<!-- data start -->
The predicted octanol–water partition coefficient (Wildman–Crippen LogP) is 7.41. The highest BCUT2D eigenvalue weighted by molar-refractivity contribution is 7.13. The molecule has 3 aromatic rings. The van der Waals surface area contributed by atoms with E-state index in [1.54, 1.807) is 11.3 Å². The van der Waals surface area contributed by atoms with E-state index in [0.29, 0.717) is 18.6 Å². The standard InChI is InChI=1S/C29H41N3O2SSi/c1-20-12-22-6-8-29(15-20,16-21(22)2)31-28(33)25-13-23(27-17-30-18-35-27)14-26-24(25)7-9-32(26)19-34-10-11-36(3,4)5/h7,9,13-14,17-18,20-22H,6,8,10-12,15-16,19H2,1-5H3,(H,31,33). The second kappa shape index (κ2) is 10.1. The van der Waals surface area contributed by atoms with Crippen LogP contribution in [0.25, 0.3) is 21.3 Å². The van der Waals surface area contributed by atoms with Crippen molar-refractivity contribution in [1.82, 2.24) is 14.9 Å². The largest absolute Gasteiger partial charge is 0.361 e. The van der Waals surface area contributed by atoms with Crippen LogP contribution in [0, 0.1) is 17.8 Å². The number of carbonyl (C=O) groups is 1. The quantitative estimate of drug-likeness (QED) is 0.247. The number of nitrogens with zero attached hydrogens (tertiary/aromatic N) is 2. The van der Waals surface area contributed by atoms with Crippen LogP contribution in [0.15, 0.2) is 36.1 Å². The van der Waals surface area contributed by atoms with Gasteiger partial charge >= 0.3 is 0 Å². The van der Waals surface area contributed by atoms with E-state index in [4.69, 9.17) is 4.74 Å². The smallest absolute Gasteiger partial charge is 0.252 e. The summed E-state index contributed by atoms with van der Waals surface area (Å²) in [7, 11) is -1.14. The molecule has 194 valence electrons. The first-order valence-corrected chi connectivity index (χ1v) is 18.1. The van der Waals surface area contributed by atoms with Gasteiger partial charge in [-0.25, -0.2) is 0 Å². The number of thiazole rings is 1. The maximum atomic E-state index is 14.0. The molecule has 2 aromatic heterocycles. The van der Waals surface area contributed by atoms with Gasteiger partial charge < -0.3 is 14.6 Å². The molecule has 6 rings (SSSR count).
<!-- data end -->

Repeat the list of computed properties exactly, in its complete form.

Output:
The predicted octanol–water partition coefficient (Wildman–Crippen LogP) is 7.41. The highest BCUT2D eigenvalue weighted by molar-refractivity contribution is 7.13. The molecule has 3 aromatic rings. The van der Waals surface area contributed by atoms with E-state index in [1.54, 1.807) is 11.3 Å². The van der Waals surface area contributed by atoms with E-state index in [0.29, 0.717) is 18.6 Å². The standard InChI is InChI=1S/C29H41N3O2SSi/c1-20-12-22-6-8-29(15-20,16-21(22)2)31-28(33)25-13-23(27-17-30-18-35-27)14-26-24(25)7-9-32(26)19-34-10-11-36(3,4)5/h7,9,13-14,17-18,20-22H,6,8,10-12,15-16,19H2,1-5H3,(H,31,33). The second kappa shape index (κ2) is 10.1. The van der Waals surface area contributed by atoms with Crippen LogP contribution in [0.25, 0.3) is 21.3 Å². The van der Waals surface area contributed by atoms with Crippen molar-refractivity contribution in [1.82, 2.24) is 14.9 Å². The largest absolute Gasteiger partial charge is 0.361 e. The van der Waals surface area contributed by atoms with Crippen LogP contribution in [0, 0.1) is 17.8 Å². The number of carbonyl (C=O) groups is 1. The quantitative estimate of drug-likeness (QED) is 0.247. The number of nitrogens with zero attached hydrogens (tertiary/aromatic N) is 2. The van der Waals surface area contributed by atoms with Crippen LogP contribution in [0.15, 0.2) is 36.1 Å². The van der Waals surface area contributed by atoms with Gasteiger partial charge >= 0.3 is 0 Å². The van der Waals surface area contributed by atoms with E-state index in [4.69, 9.17) is 4.74 Å². The smallest absolute Gasteiger partial charge is 0.252 e. The summed E-state index contributed by atoms with van der Waals surface area (Å²) in [7, 11) is -1.14. The molecule has 194 valence electrons. The first-order valence-corrected chi connectivity index (χ1v) is 18.1. The van der Waals surface area contributed by atoms with Gasteiger partial charge in [-0.25, -0.2) is 0 Å². The number of thiazole rings is 1. The maximum atomic E-state index is 14.0. The molecule has 2 aromatic heterocycles. The van der Waals surface area contributed by atoms with Gasteiger partial charge < -0.3 is 14.6 Å². The molecule has 6 rings (SSSR count).